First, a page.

Sept. 10, 2015 — A pair of newly released surveys is now providing what may be a true depiction of the current Democratic presidential field.
Though there has been a great deal of discussion and speculation about whether Vice President Joe Biden will join the presidential contest, most national studies were not including him on their national ballot test questions. The state polls that did feature him, along with Hillary Clinton and Sen. Bernie Sanders (I/D-VT), did not discover much in the way of Biden support, however. Yesterday, Monmouth University released a new poll that provides plausible answers as to where the VP stands in relation to Clinton and Sanders.
Though Clinton has been under the gun for weeks about her private email server and what has become her lagging campaign, the slippage in her standing when compared to the other candidates wasn’t particularly evident in national surveys, or those covering the early voting states’ electorates. Two NBC/Marist College surveys just reported their Iowa and New Hampshire findings, and they foresee a front-running candidate who is beginning to hemorrhage politically.
The Monmouth poll (Aug. 31 – Sept. 2; 1,099 US adults; 339 likely Democratic primary voters) finds Clinton now dropping below a majority within the Democratic cell sample, a first for a national poll in this election cycle. Monmouth projects Clinton having 42 percent support, followed by Biden with 22 percent, and Sen. Sanders close behind scoring 20 percent.
Though the respondent universe of 339 individuals is unreasonably small, specific questions raised do make interesting points.
Even with Monmouth finding Clinton’s committed support dropping sharply, her favorability rating of 71 percent positive equals the vice president’s number among Democrats. Sen. Sanders lags behind at just 41 percent approval, but that is largely due to his lower name identification. Biden, at 9 percent, has the smallest unfavorable score. Clinton’s is the highest in the field, 17 percent, while Sanders’ posts a fairly similar 14 percent negative rating.
The most telling question, however, relates to how strong a commitment level the individual respondents possess about their presidential choice. The findings reveal that Biden is doing much better than the ballot test indicates.
The language tests the likelihood that a respondent would switch their support from one of the other candidates to Biden should he officially enter the race. In addition to his outright 22 percent support rating within the sample, another 7 percent say they would very likely switch to him. An additional 34 percent of those now supporting another candidate say it is “somewhat likely” that they would switch to Biden. Only 16 percent of those committed to another candidate say the Biden entry would not change their vote. These numbers bode very well for Biden and poorly for Clinton, though they are not particularly helpful to Sen. Sanders either.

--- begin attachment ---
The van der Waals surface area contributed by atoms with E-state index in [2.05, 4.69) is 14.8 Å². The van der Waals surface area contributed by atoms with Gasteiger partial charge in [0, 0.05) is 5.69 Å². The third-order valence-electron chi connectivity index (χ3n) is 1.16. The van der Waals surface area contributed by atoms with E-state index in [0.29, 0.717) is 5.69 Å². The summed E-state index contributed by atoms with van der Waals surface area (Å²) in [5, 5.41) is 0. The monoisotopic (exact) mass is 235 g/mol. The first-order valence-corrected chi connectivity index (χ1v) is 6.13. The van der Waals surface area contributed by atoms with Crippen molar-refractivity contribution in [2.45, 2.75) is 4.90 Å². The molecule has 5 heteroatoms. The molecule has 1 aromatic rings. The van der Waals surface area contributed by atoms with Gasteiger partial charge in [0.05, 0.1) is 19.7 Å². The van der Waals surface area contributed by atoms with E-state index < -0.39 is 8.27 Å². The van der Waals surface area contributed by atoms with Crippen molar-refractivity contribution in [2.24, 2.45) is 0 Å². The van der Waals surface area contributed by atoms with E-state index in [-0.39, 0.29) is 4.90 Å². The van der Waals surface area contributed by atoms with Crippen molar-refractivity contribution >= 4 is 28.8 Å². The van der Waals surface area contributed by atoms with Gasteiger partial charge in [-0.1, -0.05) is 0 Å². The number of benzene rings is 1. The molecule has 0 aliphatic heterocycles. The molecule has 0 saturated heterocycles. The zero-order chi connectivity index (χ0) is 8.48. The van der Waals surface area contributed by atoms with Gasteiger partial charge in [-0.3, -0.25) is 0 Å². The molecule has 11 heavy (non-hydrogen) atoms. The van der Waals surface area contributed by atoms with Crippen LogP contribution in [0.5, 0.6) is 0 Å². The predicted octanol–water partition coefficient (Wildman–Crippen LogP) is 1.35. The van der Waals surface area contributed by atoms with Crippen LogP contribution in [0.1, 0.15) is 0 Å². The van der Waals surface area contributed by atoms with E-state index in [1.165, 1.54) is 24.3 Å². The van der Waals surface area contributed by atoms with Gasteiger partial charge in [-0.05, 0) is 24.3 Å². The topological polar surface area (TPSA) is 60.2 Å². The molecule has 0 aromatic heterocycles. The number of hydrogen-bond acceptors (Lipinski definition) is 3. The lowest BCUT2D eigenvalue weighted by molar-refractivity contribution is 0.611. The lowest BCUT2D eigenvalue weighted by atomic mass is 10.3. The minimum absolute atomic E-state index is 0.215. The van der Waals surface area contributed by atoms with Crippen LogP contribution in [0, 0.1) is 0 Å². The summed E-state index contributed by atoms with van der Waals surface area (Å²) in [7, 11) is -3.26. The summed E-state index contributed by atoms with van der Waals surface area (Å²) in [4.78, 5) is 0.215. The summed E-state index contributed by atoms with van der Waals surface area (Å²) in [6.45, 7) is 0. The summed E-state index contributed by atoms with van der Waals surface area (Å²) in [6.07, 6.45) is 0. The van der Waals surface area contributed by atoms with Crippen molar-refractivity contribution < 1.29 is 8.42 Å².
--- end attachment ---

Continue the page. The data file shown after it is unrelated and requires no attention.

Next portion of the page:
Turning to the latest state polls, NBC/Marist now projects Sen. Sanders leading Clinton in New Hampshire. Losing this state would cause potentially irreparable harm to the former First Lady’s campaign.
According to the data (Aug. 26 – Sept. 2; 356 likely New Hampshire Democratic primary voters), Sen. Sanders now holds a 49-38 percent advantage over Clinton without Vice President Biden in the field, and 41-32-16 percent with him included. Clinton dropping to 38 and 32 percent support within the respective question response table certainly demonstrates a collapse in what will be portrayed as the most important early primary. It was her lackluster start in 2008 that led to her losing the party nomination to then-Sen. Barack Obama.
The Iowa numbers are a bit better but still act as a Clinton warning signal. This poll (Aug. 26 – Sept. 2; 345 likely Iowa Democratic Caucus attenders) keeps her in first place on ballot tests that both include and exclude Biden, but her standing has weakened considerably since the last NBC/Marist Iowa poll (July) under all scenarios.
In the Hawkeye State, Clinton leads Sen. Sanders 48-37 percent, while maintaining a 38-27-20 percent edge over the Vermont senator and Biden, respectively. Sanders gained a net 18 points opposite Clinton since the previous NBC/Marist study. Her net loss is 23 points in the three-way battle.
The most recent data tells us that polls are beginning to detect significant fallout from the heavy negative media Clinton has been attracting during the last month. Not soon reversing this course may send her into a dangerous spiral from which she cannot recover.